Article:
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The Rare Book Room

By Ella M. Hymans, A. B., Curator of Rare Books

The Rare Book Room of the UniversityLibrary occupies the south wing of the fourth floor of the building. In it are valuable and scarce volumes in all classes of knowledge, but the room consists mostly of special collections in several fields, mostly in that of English Literature.

Book rarities are kept in the Rare Book Room to lire-serve them for the use of research workers, now and in the future. The average student seldom finds it necessary to consult the edition of a work shelved in theRare Book Room, as usually the regular stacks can furnish him with a copy, which will meet his needs. But if he must consult the Rare Book Room volume he may do so, under proper supervision. And the collections in the Rare Book Room are constantly used by workers doing research in various subjects.

The Rare Book Room owes much to its first curator, Isaac N. Demmon, who filled that office until his death in 1920. He was also Professor of English from 1881-1919 and his deep learning in his subject, especially in dramatic literature, combined with his bibliographic knowledge and shrewdness and ability as a purchaser, were of inestimable value in securing for the Rare Book Room volumes at a price much less than they now command and which today are only infrequently offered for sale.

The largest and one of the best and most important of the Rare Book Room collections is the McMillan Shakespeare Collection, so called because money for the purchase of its beginning was generously given by James McMillan, of Detroit, UnitedStates Senator for Michigan from 1890 until his death in1902. The nucleus of the collection was the Shakespeare section of the library of Edward H. Thomson, of Flint, 746 volumes of text and an a, purchased in 1882. Three years later came the opportunity to secure 400 volumes from Joseph Crosby, of Zanesville, Ohio, a Shakespeare scholar and authority in matters relating to the textual history of the plays. This addition supplied many rarities, and Professor Demmon's constant search through booksellers' and auction catalogues filled other gaps, until the collection has become one of the best in the country. Not even now can it boast of the possession of a single original quarto, or the First Folio, but it does include the other three folios, as well as several rare 17th and 18th century editions and adaptations of the separate plays. Only the best edited, finely printed, or unusual issues of the present editions of the works and separate plays are bought for the collection, but an attempt is made to secure everything published in regard to Shakespeare and his works.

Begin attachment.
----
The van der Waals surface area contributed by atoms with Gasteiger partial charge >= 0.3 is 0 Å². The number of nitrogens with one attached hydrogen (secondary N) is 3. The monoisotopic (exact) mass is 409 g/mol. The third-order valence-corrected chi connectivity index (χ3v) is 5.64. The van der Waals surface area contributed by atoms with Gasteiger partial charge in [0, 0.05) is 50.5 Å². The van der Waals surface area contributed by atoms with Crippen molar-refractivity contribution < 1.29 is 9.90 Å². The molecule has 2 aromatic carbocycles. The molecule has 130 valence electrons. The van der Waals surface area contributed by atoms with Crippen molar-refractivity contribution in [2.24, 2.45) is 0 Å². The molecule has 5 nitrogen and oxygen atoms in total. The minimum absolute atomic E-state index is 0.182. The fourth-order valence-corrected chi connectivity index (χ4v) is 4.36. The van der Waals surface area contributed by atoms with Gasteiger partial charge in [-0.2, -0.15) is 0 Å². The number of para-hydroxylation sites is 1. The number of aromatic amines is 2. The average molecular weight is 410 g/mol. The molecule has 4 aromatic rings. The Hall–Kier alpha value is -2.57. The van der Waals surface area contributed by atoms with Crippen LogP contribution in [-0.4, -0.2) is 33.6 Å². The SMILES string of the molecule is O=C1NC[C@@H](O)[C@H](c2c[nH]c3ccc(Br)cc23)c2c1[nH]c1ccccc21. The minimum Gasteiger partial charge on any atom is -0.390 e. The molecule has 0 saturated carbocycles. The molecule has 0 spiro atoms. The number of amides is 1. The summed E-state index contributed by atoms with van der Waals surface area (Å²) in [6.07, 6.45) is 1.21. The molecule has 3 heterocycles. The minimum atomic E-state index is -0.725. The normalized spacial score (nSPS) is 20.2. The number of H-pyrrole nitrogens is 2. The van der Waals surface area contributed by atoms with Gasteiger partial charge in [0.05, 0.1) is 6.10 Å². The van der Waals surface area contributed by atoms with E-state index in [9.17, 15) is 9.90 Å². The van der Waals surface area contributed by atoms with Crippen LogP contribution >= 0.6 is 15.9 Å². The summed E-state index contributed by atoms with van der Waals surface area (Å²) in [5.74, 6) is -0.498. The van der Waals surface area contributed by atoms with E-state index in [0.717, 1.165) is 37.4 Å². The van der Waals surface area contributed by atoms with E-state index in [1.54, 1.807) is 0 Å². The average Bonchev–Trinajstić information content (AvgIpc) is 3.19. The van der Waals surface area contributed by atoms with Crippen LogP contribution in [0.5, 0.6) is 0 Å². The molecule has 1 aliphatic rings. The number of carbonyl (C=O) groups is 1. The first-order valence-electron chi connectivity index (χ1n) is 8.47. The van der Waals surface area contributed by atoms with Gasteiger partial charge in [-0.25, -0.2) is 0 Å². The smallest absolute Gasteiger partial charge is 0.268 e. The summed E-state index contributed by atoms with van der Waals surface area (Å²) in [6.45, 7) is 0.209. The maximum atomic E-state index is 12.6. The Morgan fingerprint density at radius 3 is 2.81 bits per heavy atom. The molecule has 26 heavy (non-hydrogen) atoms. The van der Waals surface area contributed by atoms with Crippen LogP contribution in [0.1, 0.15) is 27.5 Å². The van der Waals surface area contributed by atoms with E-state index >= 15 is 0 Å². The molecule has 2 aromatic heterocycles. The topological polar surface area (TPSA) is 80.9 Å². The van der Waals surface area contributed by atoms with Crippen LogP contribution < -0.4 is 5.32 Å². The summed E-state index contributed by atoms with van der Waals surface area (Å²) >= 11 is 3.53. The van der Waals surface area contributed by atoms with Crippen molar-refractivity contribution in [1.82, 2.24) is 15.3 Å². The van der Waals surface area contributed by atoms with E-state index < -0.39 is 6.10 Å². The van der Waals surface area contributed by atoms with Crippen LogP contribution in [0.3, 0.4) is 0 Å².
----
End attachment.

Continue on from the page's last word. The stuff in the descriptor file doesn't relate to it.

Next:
In addition to the drama in the Shakespeare Collection, the Rare Book Room has a large collection of the works of other dramatists. It contains the earliest folios or collected editions of most of the important early writers of plays, those of Beaumont and Fletcher. Ben Jonson, Marston, Killigrew, Dryden, Wycherley. Vanbrugh and Southerne, besides many single plays, chiefly first editions or early re-issues. The collection is also rich in the plays of the 18th and first half of the19th centuries, and during the past eight years about two thousand additions have been secured for this period of the drama collection. An effort is made to obtain all the plays written by each author, in some edition, preferably the first.

Besides the 850 volumes of collections of drama and5000 volumes of single and collected plays of individual authors, the collection contains about 1000 volumes of dramatic biography and history, among which are several scarce tracts on the question of the morality of the stage, by Jeremy Collier, and others.

Two years ago the family of Charles Sanders, of Detroit, gave to the library his collection of unusual dramatic material, consisting of over 7000 playbills, programs, and posters of plays of the 19th century, mostly of the second half, and a great many photographs of actors of the same period, as well as 350 volumes of dramatic history and biography, a very welcome addition to the drama collection.

Other special collections in English Literature are those of the works of Milton, Carlyle and Tennyson, In the Milton section are 220 volumes of works and an a, including the second, third, fourth, fifth, sixth and ninth editions of "Paradise Lost" and the first edition of"Paradise Regained", also twenty-four stage adaptations of "Comus", dated from 1738-1799. The CarlyleCollection consists of 800 volumes of works and an a, three-fourths of which were purchased from the library of Dr. Samuel A. Jones in 1912. The 300 volumes, which comprise the Tennyson Collection, include most of the first editions of his works, besides the first twenty consecutive editions of his Poems, and several of the so-called 'trial books'. Tennyson liked to see his poems in print months and even years before publication for, as he said, ''Poetry looks better, more convincing, in print", and the 'trial books' were the result of this opinion.